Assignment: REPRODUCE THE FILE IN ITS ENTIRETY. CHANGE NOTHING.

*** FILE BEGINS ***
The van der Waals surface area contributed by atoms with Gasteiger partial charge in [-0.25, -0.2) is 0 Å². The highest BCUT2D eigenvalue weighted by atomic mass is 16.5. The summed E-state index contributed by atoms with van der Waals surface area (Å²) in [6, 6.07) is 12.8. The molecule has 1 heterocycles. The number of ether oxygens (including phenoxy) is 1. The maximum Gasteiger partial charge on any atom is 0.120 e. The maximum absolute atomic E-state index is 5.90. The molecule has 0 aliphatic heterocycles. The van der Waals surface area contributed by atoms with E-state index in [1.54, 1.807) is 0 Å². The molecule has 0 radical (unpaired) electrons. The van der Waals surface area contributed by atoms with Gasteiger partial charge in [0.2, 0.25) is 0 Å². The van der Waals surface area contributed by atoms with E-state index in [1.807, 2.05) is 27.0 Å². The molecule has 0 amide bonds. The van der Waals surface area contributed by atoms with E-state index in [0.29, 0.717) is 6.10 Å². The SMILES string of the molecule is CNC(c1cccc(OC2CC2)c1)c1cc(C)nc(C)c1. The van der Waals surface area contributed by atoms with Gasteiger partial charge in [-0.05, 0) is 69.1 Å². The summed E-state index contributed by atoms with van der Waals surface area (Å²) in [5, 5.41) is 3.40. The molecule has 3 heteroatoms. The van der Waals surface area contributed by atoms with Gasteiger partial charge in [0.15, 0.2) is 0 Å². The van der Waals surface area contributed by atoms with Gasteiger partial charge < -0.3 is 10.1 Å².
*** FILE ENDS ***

The van der Waals surface area contributed by atoms with Gasteiger partial charge in [-0.25, -0.2) is 0 Å². The highest BCUT2D eigenvalue weighted by atomic mass is 16.5. The summed E-state index contributed by atoms with van der Waals surface area (Å²) in [6, 6.07) is 12.8. The molecule has 1 heterocycles. The number of ether oxygens (including phenoxy) is 1. The maximum Gasteiger partial charge on any atom is 0.120 e. The maximum absolute atomic E-state index is 5.90. The molecule has 0 aliphatic heterocycles. The van der Waals surface area contributed by atoms with E-state index in [1.54, 1.807) is 0 Å². The molecule has 0 radical (unpaired) electrons. The van der Waals surface area contributed by atoms with Gasteiger partial charge in [0.2, 0.25) is 0 Å². The van der Waals surface area contributed by atoms with E-state index in [1.807, 2.05) is 27.0 Å². The molecule has 0 amide bonds. The van der Waals surface area contributed by atoms with E-state index in [0.29, 0.717) is 6.10 Å². The SMILES string of the molecule is CNC(c1cccc(OC2CC2)c1)c1cc(C)nc(C)c1. The van der Waals surface area contributed by atoms with Gasteiger partial charge in [-0.05, 0) is 69.1 Å². The summed E-state index contributed by atoms with van der Waals surface area (Å²) in [5, 5.41) is 3.40. The molecule has 3 heteroatoms. The van der Waals surface area contributed by atoms with Gasteiger partial charge in [0.15, 0.2) is 0 Å². The van der Waals surface area contributed by atoms with Gasteiger partial charge < -0.3 is 10.1 Å².